Frustrated residents living near University College Cork (UCC) continue to speak out against what they claim are parties being held in violation of Covid-19 restrictions, following a confrontation with students renting in the area.
Homeowners from the Magazine Road and Glasheen Road area, popular locations for student renters, have complained to Gardaí numerous times about anti-social behaviour from young renters as well as late-night house parties which residents claim attract up to 60 people.
A spokesperson for An Garda Siochana confirmed that parties and noise complaints were reported in the area and Gardaí had recently responded to 10 incidents in 10 days, although no arrests were made.
The tension between renters and locals escalated on Wednesday June 3 when two men were videoed shouting profanity at tenants in a rented house, throwing around glass bottles that were sitting outside the house, and threatening to throw a brick through the window if their “behaviour” continued.
The men can be heard saying “next time we’re up here we’ll be with the hurling team” and cursing at the tenants before leaving.
A Garda investigation is underway and the tenants told The Echo newspaper that they believe they were targeted due to their age, with the men wrongly assuming that they were students, and are in fact working in the city having never arranged a party at the premises.
Catherine Clancy, Chairperson of the Magazine Road and Surrounding Areas Residents Association, expressed sympathy with the young women living in the house and said she was horrified by the video.
Clancy, a former Lord Mayor of Cork, has also voiced concern over the potential spread of Covid-19 in an area with a large amount of elderly residents; “we have seen yet again more lockdown Covid-19 house parties in the area and enough is enough. We have brought this as far as we, as a community, can and it’s now up to the relevant bodies to deal with this.”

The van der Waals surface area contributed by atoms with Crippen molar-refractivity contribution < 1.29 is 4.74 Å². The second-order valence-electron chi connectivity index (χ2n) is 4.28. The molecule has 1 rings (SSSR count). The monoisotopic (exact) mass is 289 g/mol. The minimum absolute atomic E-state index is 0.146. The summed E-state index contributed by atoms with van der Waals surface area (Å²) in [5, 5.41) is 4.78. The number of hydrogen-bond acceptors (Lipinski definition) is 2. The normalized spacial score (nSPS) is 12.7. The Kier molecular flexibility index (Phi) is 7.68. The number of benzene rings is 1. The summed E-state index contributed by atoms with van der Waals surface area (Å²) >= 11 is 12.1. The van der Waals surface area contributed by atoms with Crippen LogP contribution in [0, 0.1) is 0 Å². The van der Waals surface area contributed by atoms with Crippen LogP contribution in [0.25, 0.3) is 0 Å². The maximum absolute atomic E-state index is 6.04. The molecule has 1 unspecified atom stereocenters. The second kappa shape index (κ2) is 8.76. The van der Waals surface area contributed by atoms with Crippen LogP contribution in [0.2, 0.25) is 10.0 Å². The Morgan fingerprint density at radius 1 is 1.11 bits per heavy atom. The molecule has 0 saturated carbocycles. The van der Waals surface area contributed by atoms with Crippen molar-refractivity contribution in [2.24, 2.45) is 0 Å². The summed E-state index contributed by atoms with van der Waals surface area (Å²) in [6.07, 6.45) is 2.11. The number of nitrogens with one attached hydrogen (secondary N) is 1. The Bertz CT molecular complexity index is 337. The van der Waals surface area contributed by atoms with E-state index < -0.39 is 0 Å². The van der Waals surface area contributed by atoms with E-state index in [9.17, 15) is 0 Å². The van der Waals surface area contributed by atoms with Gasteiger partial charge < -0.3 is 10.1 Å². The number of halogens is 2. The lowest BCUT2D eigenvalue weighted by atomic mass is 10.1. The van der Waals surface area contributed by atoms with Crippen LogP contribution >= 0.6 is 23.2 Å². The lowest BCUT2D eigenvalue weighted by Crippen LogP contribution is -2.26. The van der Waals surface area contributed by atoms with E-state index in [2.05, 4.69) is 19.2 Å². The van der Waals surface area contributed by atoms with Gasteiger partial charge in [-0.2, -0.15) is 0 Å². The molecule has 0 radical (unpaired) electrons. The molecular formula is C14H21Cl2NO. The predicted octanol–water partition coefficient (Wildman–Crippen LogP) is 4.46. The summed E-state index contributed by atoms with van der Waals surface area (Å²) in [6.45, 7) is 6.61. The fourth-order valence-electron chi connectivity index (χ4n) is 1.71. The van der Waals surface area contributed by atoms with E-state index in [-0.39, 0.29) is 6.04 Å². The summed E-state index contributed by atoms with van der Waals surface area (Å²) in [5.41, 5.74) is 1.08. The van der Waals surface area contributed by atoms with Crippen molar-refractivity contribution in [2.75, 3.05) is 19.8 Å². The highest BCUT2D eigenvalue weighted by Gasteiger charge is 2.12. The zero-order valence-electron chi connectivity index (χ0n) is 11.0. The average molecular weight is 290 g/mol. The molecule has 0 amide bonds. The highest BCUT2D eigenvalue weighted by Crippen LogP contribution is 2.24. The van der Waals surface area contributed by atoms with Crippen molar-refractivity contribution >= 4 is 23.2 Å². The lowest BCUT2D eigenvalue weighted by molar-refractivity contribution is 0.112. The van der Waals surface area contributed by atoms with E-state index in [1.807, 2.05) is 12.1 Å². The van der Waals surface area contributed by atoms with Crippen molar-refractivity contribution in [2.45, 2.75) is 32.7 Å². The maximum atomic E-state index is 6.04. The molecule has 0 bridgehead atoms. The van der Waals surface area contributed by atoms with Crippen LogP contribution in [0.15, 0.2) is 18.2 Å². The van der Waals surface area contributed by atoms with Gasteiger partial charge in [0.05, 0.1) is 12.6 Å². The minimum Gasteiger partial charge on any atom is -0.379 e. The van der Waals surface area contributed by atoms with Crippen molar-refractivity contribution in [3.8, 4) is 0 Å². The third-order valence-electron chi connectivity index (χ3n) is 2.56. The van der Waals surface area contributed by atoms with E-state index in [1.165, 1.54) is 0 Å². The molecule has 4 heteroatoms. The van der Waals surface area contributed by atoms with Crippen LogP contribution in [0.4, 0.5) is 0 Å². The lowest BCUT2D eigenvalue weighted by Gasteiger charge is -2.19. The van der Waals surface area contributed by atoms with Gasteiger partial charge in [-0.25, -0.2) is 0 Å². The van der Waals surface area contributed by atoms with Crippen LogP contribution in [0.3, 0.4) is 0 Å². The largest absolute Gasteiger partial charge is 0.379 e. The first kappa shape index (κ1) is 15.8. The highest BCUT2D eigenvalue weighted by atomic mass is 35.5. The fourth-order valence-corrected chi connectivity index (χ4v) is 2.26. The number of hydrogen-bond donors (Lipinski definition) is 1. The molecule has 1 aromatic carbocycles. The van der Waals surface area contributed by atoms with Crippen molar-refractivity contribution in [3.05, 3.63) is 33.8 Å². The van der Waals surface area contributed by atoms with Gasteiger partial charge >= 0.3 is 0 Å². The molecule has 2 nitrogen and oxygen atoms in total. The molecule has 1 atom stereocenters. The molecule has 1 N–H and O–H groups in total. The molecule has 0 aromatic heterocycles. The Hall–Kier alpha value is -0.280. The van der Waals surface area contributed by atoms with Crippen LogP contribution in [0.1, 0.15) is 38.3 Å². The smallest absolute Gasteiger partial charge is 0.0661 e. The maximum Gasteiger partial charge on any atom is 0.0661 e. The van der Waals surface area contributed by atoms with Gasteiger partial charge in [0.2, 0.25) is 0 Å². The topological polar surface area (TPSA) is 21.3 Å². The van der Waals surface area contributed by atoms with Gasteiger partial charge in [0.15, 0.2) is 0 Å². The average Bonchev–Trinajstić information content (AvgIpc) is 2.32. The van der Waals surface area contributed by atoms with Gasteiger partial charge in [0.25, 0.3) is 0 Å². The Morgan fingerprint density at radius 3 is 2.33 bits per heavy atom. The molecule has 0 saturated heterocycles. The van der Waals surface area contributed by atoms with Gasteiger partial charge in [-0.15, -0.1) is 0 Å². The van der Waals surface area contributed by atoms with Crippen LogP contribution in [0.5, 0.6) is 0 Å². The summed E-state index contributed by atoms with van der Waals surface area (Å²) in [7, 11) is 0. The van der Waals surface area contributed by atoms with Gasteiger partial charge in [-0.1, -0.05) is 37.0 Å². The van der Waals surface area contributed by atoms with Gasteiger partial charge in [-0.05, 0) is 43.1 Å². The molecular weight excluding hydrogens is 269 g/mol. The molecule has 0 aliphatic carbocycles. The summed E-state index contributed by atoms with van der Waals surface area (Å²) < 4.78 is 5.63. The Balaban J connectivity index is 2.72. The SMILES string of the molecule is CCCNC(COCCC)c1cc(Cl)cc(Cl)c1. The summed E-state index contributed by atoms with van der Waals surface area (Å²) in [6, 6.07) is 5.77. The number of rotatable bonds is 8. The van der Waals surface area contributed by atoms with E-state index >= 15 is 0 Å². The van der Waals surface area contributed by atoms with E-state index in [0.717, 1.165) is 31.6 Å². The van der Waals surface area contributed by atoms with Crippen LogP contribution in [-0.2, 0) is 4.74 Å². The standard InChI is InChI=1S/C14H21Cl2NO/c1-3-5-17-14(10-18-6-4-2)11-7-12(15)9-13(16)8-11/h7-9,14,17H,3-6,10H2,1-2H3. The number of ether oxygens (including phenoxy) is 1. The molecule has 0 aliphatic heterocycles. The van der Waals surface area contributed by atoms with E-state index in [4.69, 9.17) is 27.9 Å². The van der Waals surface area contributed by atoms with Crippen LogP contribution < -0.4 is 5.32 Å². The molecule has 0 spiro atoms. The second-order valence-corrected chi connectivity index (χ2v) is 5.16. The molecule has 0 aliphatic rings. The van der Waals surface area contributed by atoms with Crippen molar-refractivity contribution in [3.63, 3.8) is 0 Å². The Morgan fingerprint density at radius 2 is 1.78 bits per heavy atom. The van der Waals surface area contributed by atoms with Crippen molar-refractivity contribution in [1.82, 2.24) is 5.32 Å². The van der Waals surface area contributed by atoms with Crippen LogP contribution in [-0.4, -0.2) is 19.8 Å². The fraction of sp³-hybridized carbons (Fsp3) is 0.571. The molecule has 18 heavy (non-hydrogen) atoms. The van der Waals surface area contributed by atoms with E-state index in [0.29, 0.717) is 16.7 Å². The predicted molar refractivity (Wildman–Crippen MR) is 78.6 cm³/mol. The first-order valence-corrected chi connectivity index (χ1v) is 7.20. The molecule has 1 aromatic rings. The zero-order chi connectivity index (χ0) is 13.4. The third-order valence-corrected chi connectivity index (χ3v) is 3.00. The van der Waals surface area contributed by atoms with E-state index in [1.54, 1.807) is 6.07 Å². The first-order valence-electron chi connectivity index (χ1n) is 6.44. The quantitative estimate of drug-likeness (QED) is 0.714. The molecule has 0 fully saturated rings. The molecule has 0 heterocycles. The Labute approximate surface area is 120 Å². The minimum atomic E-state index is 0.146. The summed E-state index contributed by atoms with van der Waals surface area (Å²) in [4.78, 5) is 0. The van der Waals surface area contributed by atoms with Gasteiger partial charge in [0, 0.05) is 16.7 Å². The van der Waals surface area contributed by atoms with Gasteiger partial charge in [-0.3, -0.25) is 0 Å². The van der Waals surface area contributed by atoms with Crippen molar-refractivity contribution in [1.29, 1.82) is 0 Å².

On May 31st residents held a socially distant protest on Magazine Road against what they’ve called “Magaluf and J1 style house parties,” and have since urged the HSE and An Garda Síochana to enforce the 1947 Health Act to combat breaches of Covid-19 restrictions.
The act gives HSE officials, aided by Gardaí if necessary, the power to enter and investigate houses where it is believed there is a breach of health regulations, which could result in fines or jail time for wrongdoers.
The Presidents of UCC and Cork Institute of Technology (CIT) as well as Presidents of both Student Unions issued an open letter on Saturday, which called for an end to anti-social behaviour in the area while acknowledging that many of the incidents taking place didn’t involve UCC or CIT students.
However, the joint letter also stated that “while term has finished, students acting irresponsibly are reminded that they are still subject to disciplinary procedures.”
Jamie Mc Carron
Image Credit: Winniw Liu